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2014 March 5

SAT is changing in 2016

Filed under: Uncategorized — gasstationwithoutpumps @ 14:41
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The big news today is that the College Board has announced a major overhaul of the SAT, to be effective in 2016:

The major changes seem to be these:

  • Eliminating difficult vocabulary in favor of common words like “synthesis”. This is intended to reduce the benefit of vocabulary study, but is likely to reduce the benefit of having read extensively (which is the main source for a large vocabulary).
  • Adding a penalty for leaving any questions unanswered.  They phrase this as “eliminating the guessing penalty”, but there was no penalty for guessing—the expected value of a guess was 0, the same as leaving a question unanswered. Now guessing will have a positive expected value, so leaving a question unanswered is effectively penalized.
  • Merging the critical reading and writing multiple-guess questions, so that there is one score for both reading and writing. This makes some sense, as the current split between the two seems completely arbitrary.
  • Making the essay optional, so that there will be a return to a 1600-point scale with a separate score for those who choose to do the essay.  Since the essay bore little resemblance to writing in college, was graded randomly (or worse), and encouraged teaching the awful 5-paragraph essay, eliminating the essay is probably a very good move. The new optional essay will be twice as long, which may make it have some minor predictive value, unlike the current essay. I suspect that 90% of colleges will not request the essay, as it has had essentially no predictive value.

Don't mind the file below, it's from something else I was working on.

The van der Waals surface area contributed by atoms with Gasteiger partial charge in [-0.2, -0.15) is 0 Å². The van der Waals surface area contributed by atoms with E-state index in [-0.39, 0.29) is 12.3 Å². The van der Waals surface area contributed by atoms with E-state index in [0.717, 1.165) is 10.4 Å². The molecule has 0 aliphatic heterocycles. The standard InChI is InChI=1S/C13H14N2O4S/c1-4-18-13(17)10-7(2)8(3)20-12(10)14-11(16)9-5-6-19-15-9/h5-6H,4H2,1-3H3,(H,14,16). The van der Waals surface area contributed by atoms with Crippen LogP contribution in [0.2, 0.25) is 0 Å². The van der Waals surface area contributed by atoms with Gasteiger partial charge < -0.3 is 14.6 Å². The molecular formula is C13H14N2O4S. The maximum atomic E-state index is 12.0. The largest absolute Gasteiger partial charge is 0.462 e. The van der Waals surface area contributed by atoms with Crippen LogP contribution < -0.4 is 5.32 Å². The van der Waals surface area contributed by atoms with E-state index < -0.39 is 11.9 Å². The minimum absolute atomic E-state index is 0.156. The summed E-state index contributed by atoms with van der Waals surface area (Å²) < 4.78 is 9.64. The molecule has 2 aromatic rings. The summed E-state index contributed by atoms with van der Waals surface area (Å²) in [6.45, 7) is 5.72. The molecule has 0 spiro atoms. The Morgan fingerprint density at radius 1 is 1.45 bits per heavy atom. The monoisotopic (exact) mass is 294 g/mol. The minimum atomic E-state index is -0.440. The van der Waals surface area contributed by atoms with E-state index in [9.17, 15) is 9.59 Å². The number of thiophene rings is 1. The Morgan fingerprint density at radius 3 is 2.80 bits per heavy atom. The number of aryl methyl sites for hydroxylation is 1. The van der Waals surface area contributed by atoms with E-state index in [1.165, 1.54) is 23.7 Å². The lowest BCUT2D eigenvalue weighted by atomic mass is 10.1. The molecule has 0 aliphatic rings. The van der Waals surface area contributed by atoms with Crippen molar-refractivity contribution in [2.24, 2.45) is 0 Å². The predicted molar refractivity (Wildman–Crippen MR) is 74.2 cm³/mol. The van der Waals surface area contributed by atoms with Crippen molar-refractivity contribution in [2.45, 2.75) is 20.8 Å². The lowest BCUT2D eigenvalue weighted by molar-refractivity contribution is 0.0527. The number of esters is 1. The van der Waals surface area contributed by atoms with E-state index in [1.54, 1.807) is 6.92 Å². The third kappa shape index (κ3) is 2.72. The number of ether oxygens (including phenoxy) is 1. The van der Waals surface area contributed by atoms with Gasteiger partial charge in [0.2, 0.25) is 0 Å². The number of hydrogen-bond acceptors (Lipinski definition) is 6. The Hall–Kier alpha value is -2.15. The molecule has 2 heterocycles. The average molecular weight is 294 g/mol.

• Alignment to the Common Core, which is of dubious utility for predicting college success, given that the Common Core is primarily designed for non-college-bound students.
  • Allowing the SAT to be taken on computers. I wonder how they are going to arrange the proctoring to make sure that no computer-based cheating occurs.

Although the College Board says that this overhaul is not prompted by their shrinking market share (ACT now sells more tests than SAT), I’m sure that is the primary driving factor.  If the College Board behaved more like a non-profit than like a corporate monopoly (smaller executive salaries, pricing for distributing scores to college that was close to actual costs rather than the price gouging that they currently engage it), I’d be more inclined to believe that this was not just a “market share” phenomenon.  Since all the changes make them look more like the ACT, it seems to be entirely profit-driven, not based on a desire to more accurately predict the success of college applicants.

Eliminating the essay should make the SAT much cheaper to grade, but I’ve not heard any announcements about them reducing the price of the exams.

 

 

3 Comments »

  1. > I wonder how they are going to arrange the proctoring to make sure that no computer-based cheating occurs.
    That part is easy – K12 uses a program called “Exam Guard” that basically will not let you switch to another application while you are still in the test mode.
    Here is the official description: http://help.k12.com/support-topics/ols-online-school/international-academy/high-school/lessons-and-assessments/examgua-1
    K12’s high school tests will not start if this Exam Guard is not installed and the only way you can exit the test is to turn it in.
    If SAT is taken at test centers, all they need to do is to install this or similar program on each computer there.
    If it is taken at schools, they still can require Exam Guards on each computer used for testing.

    Comment by Sandra — 2014 March 5 @ 22:09 | Reply


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